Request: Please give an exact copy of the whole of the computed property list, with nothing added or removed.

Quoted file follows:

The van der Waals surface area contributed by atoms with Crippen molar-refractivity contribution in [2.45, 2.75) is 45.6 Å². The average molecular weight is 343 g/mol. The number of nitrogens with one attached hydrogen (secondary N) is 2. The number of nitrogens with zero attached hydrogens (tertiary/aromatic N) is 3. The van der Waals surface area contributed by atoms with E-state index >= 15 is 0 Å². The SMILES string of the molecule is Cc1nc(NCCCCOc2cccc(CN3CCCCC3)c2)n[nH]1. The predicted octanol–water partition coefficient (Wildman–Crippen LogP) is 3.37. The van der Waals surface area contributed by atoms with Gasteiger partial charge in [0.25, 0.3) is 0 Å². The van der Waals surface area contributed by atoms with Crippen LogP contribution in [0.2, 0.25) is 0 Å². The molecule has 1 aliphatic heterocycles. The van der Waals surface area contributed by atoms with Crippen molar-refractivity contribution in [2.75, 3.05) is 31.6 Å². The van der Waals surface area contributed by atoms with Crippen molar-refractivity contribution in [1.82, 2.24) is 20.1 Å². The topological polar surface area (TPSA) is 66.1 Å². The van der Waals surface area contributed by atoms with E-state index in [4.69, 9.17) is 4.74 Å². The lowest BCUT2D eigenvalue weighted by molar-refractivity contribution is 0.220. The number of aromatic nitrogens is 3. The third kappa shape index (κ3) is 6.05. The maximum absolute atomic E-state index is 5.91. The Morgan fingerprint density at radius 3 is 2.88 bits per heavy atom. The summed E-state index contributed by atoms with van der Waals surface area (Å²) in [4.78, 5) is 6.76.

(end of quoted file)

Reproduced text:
The van der Waals surface area contributed by atoms with Crippen molar-refractivity contribution in [2.45, 2.75) is 45.6 Å². The average molecular weight is 343 g/mol. The number of nitrogens with one attached hydrogen (secondary N) is 2. The number of nitrogens with zero attached hydrogens (tertiary/aromatic N) is 3. The van der Waals surface area contributed by atoms with E-state index >= 15 is 0 Å². The SMILES string of the molecule is Cc1nc(NCCCCOc2cccc(CN3CCCCC3)c2)n[nH]1. The predicted octanol–water partition coefficient (Wildman–Crippen LogP) is 3.37. The van der Waals surface area contributed by atoms with Gasteiger partial charge in [0.25, 0.3) is 0 Å². The van der Waals surface area contributed by atoms with Crippen LogP contribution in [0.2, 0.25) is 0 Å². The molecule has 1 aliphatic heterocycles. The van der Waals surface area contributed by atoms with Crippen molar-refractivity contribution in [2.75, 3.05) is 31.6 Å². The van der Waals surface area contributed by atoms with Crippen molar-refractivity contribution in [1.82, 2.24) is 20.1 Å². The topological polar surface area (TPSA) is 66.1 Å². The van der Waals surface area contributed by atoms with E-state index in [4.69, 9.17) is 4.74 Å². The lowest BCUT2D eigenvalue weighted by molar-refractivity contribution is 0.220. The number of aromatic nitrogens is 3. The third kappa shape index (κ3) is 6.05. The maximum absolute atomic E-state index is 5.91. The Morgan fingerprint density at radius 3 is 2.88 bits per heavy atom. The summed E-state index contributed by atoms with van der Waals surface area (Å²) in [4.78, 5) is 6.76.